Anyone writing an account of prehistory must decide how to shape the narrative. Which were the major periods of change? How are they represented in the archaeological record, and what is the right way of distinguishing between local phenomena and more general developments? The previous chapter considered an ‘Earlier’ Bronze Age. That raises the question of how the ‘Later’ Bronze Age should be characterised (Figs. 4.1 and 4.2).
One might suppose that the problem was solved forty years ago, for the term has been used in Irish archaeology since the 1960s. In 1979, it was employed to organise a major synthesis of The Bronze Age in Europe (Coles and Harding 1979), and at about the same time an entire conference was devoted to the British Later Bronze Age (Barrett and Bradley eds. 1980). There seems to be a consensus that the period should be divided in half, but there any agreement ends.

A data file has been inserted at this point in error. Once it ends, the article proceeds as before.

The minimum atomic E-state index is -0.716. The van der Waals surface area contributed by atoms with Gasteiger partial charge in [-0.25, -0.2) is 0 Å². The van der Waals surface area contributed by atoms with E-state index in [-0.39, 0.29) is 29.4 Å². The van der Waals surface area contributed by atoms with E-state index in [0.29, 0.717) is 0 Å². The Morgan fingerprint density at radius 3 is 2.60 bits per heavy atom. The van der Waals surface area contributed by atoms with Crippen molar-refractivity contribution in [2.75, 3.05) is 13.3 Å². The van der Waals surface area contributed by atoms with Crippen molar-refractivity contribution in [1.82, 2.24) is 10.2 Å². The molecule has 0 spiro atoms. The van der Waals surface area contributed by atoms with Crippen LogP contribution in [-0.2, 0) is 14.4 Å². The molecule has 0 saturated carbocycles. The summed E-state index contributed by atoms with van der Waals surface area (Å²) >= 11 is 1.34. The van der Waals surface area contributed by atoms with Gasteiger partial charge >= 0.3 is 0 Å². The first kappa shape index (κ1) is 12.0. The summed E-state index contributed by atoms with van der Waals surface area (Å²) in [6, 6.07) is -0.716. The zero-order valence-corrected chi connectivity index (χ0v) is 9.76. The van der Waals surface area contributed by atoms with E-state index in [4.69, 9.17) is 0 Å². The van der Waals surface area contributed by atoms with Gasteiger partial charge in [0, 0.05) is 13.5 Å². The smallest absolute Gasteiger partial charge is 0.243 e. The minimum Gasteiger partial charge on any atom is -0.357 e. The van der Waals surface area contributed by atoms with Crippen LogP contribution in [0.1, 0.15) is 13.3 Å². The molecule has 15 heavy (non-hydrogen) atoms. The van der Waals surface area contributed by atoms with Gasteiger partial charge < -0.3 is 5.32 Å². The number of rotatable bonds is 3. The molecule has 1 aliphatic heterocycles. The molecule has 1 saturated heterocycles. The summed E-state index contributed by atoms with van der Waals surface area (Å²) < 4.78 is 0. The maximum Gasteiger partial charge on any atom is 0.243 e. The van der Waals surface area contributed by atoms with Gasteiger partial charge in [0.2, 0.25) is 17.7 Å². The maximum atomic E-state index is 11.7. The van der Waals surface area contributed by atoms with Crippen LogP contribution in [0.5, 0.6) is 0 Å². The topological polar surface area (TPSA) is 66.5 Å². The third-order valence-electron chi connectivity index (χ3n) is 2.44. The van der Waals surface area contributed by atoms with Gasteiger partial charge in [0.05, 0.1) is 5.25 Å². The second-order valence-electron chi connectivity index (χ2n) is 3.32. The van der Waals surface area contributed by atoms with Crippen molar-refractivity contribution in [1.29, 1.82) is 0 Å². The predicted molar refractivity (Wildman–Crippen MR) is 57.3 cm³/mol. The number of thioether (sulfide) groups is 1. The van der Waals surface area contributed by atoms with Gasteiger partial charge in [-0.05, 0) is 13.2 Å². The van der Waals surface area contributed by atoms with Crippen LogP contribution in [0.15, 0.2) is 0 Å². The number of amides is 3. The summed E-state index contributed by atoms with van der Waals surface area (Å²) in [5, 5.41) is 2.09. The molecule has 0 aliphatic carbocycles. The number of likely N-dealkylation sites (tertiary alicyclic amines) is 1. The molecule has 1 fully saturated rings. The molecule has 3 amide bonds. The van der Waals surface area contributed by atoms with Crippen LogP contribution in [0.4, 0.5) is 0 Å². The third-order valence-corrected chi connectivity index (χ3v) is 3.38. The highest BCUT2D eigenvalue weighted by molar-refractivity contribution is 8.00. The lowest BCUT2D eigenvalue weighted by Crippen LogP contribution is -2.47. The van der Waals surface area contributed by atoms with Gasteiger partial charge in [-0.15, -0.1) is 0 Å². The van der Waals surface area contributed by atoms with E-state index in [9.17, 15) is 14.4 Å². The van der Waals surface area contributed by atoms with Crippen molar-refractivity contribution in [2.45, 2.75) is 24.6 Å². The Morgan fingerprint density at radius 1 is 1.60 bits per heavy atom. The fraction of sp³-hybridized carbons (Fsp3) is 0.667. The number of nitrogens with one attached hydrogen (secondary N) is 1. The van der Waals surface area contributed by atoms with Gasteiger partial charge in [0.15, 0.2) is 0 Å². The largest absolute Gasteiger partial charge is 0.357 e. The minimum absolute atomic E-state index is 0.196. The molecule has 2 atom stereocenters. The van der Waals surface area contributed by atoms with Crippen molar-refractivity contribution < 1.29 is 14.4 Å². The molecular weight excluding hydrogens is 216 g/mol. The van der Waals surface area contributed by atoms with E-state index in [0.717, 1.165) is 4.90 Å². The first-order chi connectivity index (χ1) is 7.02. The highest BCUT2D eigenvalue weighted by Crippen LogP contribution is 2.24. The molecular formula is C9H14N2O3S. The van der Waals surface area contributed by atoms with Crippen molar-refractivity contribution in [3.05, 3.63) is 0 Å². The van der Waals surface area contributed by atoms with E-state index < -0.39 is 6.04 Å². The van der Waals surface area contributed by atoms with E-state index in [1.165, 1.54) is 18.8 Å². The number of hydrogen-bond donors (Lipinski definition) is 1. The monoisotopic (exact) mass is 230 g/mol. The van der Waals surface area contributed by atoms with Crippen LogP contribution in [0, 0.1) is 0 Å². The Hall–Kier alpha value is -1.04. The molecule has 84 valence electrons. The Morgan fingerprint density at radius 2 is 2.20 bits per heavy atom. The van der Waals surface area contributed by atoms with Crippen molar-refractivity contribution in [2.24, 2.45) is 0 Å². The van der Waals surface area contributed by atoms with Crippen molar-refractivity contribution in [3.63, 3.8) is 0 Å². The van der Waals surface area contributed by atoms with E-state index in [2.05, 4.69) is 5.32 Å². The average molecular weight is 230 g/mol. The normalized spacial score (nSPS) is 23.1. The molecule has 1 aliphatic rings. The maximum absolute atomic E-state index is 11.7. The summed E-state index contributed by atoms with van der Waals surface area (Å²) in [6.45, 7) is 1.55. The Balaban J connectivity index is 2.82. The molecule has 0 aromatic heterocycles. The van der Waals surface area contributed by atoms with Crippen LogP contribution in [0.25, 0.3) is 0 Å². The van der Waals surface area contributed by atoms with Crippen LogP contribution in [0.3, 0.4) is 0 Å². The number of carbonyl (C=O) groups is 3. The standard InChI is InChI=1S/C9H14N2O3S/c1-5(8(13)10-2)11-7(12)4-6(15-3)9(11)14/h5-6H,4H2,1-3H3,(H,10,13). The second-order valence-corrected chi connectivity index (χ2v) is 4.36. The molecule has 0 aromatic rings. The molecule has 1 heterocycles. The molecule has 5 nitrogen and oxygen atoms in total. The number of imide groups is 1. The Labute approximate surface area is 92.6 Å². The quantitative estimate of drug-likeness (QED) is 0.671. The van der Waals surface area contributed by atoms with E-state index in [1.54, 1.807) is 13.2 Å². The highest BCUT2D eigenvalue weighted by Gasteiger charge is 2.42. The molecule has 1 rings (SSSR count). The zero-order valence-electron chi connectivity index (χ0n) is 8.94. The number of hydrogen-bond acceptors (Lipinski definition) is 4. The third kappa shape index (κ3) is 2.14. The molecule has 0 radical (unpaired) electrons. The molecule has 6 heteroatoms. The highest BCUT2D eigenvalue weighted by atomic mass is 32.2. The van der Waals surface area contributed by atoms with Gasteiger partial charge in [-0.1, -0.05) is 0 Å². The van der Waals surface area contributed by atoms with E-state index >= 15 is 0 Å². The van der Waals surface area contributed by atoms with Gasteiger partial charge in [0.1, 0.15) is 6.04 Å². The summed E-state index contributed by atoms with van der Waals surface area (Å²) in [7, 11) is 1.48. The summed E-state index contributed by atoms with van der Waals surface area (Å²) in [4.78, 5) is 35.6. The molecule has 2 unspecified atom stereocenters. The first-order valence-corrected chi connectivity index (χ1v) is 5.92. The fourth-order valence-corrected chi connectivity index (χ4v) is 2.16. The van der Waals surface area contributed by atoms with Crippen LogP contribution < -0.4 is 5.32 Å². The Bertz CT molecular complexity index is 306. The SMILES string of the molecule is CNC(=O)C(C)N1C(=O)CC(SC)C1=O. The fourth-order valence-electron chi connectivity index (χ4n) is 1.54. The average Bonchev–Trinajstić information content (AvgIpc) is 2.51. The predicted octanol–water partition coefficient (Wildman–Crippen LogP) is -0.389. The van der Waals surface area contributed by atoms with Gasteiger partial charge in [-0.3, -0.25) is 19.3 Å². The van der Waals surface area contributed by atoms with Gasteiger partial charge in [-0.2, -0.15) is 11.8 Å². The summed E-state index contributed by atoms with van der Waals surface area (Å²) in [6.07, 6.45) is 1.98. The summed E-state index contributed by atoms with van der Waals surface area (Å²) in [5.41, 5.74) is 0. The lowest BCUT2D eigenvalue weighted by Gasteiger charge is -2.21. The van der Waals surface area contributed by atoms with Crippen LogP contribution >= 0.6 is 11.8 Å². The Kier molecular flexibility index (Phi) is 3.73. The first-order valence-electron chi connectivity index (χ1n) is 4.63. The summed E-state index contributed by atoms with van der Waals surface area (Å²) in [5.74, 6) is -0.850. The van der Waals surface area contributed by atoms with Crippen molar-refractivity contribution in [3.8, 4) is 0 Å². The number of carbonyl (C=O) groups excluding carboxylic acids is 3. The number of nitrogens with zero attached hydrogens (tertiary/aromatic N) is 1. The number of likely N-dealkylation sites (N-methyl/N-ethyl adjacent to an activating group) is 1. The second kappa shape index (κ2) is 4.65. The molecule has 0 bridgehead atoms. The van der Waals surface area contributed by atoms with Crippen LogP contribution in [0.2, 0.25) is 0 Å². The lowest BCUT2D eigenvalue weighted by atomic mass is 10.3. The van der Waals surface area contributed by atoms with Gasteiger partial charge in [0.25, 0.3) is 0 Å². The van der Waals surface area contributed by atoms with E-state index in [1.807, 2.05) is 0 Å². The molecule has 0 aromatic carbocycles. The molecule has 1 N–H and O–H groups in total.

The different schemes are superficially similar, but they are based on different criteria, and it is not possible to harmonise them. That is understandable, for classification is never a neutral exercise. It depends on the priorities of individual authors and on the questions that they ask. Thus the two-fold division of the Irish Bronze Age favoured by George Eogan (1964) depended on a study of the metalwork.